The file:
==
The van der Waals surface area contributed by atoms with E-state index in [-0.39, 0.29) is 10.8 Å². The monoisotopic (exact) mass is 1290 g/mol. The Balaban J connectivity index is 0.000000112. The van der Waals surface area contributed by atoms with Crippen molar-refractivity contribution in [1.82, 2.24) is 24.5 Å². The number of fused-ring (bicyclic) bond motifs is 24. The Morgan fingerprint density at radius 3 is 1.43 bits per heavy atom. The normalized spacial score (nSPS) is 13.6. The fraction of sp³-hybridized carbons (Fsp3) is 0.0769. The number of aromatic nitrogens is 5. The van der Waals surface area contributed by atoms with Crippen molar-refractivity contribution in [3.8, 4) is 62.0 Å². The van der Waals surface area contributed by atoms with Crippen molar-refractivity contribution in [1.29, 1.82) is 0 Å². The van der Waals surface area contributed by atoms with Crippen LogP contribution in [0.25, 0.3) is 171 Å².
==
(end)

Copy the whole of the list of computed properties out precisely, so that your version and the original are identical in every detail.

The van der Waals surface area contributed by atoms with E-state index in [-0.39, 0.29) is 10.8 Å². The monoisotopic (exact) mass is 1290 g/mol. The Balaban J connectivity index is 0.000000112. The van der Waals surface area contributed by atoms with Crippen molar-refractivity contribution in [1.82, 2.24) is 24.5 Å². The number of fused-ring (bicyclic) bond motifs is 24. The Morgan fingerprint density at radius 3 is 1.43 bits per heavy atom. The normalized spacial score (nSPS) is 13.6. The fraction of sp³-hybridized carbons (Fsp3) is 0.0769. The number of aromatic nitrogens is 5. The van der Waals surface area contributed by atoms with Crippen molar-refractivity contribution in [3.8, 4) is 62.0 Å². The van der Waals surface area contributed by atoms with Crippen molar-refractivity contribution in [1.29, 1.82) is 0 Å². The van der Waals surface area contributed by atoms with Crippen LogP contribution in [0.25, 0.3) is 171 Å².